Posts Tagged ‘Elcomsoft Phone Breaker’

If you are familiar with breaking passwords, you already know that different tools and file formats require a very different amount of efforts to break. Breaking a password protecting a RAR archive can take ten times as long as breaking a password to a ZIP archive with the same content, while breaking a Word document saved in Office 2016 can take ten times as long as breaking an Office 2010 document. With solutions for over 300 file formats and encryption algorithms, we still find iTunes backups amazing, and their passwords to be very different from the rest of the crop in some interesting ways. In this article we tried to gather everything we know about iTunes backup passwords to help you break (or reset) their passwords in the most efficient way.

In Apple’s world, the keychain is one of the core and most secure components of macOS, iOS and its derivatives such as watchOS and tvOS. The keychain is intended to keep the user’s most valuable secrets securely protected. This includes protection for authentication tokens, encryption keys, credit card data and a lot more. End users are mostly familiar with one particular feature of the keychain: the ability to store all kinds of passwords. This includes passwords to Web sites (Safari and third-party Web browsers), mail accounts, social networks, instant messengers, bank accounts and just about everything else. Some records (such as Wi-Fi passwords) are “system-wide”, while other records can be only accessed by their respective apps. iOS 12 further develops password auto-fill, allowing users to utilize passwords they stored in Safari in many third-party apps.

Heartrate, sleeping habits, workouts, steps and walking routines are just a few things that come to mind when we speak of Apple Health. Introduced in September 2014 with iOS 8, the Apple Health app is pre-installed on all iPhones. The app makes use of low-energy sensors, constantly collecting information about the user’s physical activities. With optional extra hardware (e.g. Apple Watch), Apple Health can collect significantly more information. In this article we’ll talk about the types of evidence collected by Apple Health, how they are stored and how to extract the data. (more…)

iOS 11.4 has finally brought a feature Apple promised almost a year ago: the iMessage sync via iCloud. This feature made its appearance in iOS 11 beta, but was stripped from the final release. It re-appeared and disappeared several times during the iOS 11 development cycle, and has finally made it into iOS 11.4. Let’s have a look at how iMessages are protected and how to download them from iCloud.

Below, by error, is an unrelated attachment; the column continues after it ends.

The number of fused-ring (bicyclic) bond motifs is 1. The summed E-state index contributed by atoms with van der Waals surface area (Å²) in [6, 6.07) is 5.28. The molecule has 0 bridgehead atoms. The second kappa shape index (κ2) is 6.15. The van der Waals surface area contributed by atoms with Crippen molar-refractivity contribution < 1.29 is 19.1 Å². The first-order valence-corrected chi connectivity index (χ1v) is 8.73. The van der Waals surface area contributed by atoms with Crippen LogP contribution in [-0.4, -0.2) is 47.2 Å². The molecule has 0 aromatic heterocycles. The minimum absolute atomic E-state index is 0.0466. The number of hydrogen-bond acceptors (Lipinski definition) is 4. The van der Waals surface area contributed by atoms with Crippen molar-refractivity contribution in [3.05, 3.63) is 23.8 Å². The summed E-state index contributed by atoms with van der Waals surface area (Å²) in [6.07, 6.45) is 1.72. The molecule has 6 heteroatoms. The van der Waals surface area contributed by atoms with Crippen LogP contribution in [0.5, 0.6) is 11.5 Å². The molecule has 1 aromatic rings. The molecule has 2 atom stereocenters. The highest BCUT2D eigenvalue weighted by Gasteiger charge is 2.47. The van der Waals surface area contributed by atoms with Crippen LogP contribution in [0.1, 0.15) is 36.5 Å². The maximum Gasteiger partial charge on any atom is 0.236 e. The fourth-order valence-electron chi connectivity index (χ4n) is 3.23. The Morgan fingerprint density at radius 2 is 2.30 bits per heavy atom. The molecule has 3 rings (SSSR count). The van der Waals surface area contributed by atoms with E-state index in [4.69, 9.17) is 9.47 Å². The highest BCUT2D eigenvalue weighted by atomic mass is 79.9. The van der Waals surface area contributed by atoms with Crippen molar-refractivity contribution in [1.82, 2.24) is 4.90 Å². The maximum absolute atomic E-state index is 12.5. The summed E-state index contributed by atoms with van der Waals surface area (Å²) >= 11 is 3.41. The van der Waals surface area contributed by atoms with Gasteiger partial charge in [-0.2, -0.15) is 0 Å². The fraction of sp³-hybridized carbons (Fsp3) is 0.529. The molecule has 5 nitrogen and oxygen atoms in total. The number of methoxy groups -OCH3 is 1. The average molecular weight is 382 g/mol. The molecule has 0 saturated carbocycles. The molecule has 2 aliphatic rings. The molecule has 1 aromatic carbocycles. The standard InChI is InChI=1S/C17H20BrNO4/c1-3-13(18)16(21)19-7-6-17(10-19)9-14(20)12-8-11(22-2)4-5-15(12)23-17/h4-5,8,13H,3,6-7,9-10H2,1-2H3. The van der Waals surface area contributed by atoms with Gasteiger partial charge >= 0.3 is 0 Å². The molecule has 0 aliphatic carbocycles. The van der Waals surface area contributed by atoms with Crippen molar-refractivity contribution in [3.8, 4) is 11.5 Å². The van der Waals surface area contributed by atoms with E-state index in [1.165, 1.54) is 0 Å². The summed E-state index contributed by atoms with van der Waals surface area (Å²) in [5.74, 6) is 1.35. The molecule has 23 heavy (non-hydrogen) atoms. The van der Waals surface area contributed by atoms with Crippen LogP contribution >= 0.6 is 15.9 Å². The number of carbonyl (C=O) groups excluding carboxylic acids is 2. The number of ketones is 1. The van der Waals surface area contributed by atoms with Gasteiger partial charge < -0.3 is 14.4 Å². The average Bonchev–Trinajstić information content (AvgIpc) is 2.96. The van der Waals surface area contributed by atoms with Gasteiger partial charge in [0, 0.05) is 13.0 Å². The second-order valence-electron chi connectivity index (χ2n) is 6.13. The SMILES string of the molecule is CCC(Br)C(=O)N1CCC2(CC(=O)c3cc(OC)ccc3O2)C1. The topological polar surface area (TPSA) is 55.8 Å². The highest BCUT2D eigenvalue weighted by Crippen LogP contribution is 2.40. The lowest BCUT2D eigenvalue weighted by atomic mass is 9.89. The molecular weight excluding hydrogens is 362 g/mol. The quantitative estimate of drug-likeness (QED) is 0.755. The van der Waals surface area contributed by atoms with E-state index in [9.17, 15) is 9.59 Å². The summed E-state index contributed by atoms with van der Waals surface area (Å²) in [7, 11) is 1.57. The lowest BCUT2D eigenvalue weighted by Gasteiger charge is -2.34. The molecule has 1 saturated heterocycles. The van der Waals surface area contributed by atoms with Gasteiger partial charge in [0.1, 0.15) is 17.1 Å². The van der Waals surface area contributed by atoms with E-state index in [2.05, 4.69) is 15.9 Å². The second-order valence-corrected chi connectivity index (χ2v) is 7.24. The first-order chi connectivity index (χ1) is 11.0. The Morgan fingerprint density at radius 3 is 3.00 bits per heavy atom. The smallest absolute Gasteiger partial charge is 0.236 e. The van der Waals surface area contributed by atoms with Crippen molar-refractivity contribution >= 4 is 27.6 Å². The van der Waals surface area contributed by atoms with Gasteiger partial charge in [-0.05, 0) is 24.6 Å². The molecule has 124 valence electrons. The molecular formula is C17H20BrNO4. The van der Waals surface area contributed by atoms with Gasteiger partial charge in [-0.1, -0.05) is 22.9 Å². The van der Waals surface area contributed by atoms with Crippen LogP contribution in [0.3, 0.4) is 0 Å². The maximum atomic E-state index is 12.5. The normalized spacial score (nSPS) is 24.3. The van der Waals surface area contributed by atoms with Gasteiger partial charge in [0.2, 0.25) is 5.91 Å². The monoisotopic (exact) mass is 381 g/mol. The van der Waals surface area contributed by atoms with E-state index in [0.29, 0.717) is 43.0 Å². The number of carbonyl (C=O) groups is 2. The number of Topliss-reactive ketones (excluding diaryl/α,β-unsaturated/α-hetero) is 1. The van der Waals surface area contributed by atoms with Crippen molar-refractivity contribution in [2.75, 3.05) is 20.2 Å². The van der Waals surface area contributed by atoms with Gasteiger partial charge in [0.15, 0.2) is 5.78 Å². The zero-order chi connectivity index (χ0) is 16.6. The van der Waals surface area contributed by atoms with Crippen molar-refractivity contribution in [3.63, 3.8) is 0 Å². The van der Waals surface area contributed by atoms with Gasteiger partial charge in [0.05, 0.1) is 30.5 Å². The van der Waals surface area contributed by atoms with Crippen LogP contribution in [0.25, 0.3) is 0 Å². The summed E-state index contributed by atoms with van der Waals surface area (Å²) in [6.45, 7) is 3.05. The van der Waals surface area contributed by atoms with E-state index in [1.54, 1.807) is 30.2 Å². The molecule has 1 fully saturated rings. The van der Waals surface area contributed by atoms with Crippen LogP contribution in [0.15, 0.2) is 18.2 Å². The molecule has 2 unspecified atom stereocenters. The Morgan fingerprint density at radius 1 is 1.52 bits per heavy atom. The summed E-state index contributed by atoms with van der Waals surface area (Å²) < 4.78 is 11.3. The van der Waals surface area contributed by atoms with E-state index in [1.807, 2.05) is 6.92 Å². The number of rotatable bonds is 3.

We also trust these companies in ways that we do not understand yet. How many of you trust Apple? No voting… Just me 🙂 Damn! OK. May I ask you a very good question. Trusting to do what? Trusting when they say: “iMessages are end-to-end encrypted”? I mean, with all of that massive security engineering, to make sure it’s as good as it can be, so they genuinely believe they’ve done that. I do, generally, they’re great people. But… people believe themselves they can defend themselves against the Russians. If the Russians specifically targeted Apple, it’s only they can defend themselves.Ian Levy, director at the GCHQ on anniversary of the foundation of the FIPR event that was held on 29/04/2018).

Apple has a wonderfully integrated ecosystem. Apple computers, tablets and phones conveniently synchronize information such as passwords, Web browsing history, contacts and call logs across all of the user’s devices. This synchronization mechanism uses iCloud to sync and store information. The syncing mechanism works independently from iOS system backups that are also stored in iCloud (or iCloud Drive). As opposed to daily iCloud backups, synchronized data is updated and propagated across devices in almost real time. Extracting this information can be invaluable for investigations as it provides access to the most up to date information about the user, their activities and whereabouts.

Forget battery issues. Yes, Apple issued an apology for slowing down the iPhone and promised to add better battery management in future versions of iOS, but that’s not the point in iOS 11.3. Neither are ARKit improvements or AirPlay 2 support. There is something much more important, and it is gong to affect everyone.

In our previous blog post, we wrote everything we know about authentication tokens and Anisette data, which might allow you to bypass the “login, password and two-factor authentication” sequence. Let us have a look at how you can actually extract those tokens from a trusted computer and use them on a different computer to access a user’s iCloud account. Read Part 1 and Part 2 of the series.

We loved what Apple used to do about security. During the past years, the company managed to build a complete, multi-layer system to secure its hardware and software ecosystem and protect its customers against common threats. Granted, the system was not without its flaws (most notably, the obligatory use of a trusted phone number – think SS7 vulnerability – for the purpose of two-factor authentication), but overall it was still the most secure mobile ecosystem on the market.

Who am I to tell you to use two-factor authentication on all accounts that support it? This recommendation coming from someone whose business is supplying law enforcement with tools helping them do their job might be taken with a grain of salt by an average consumer. Yet we still strongly believe that, however good a password you have to encrypt your local documents or NAS drives, any remotely popular online service absolutely requires an additional authentication factor.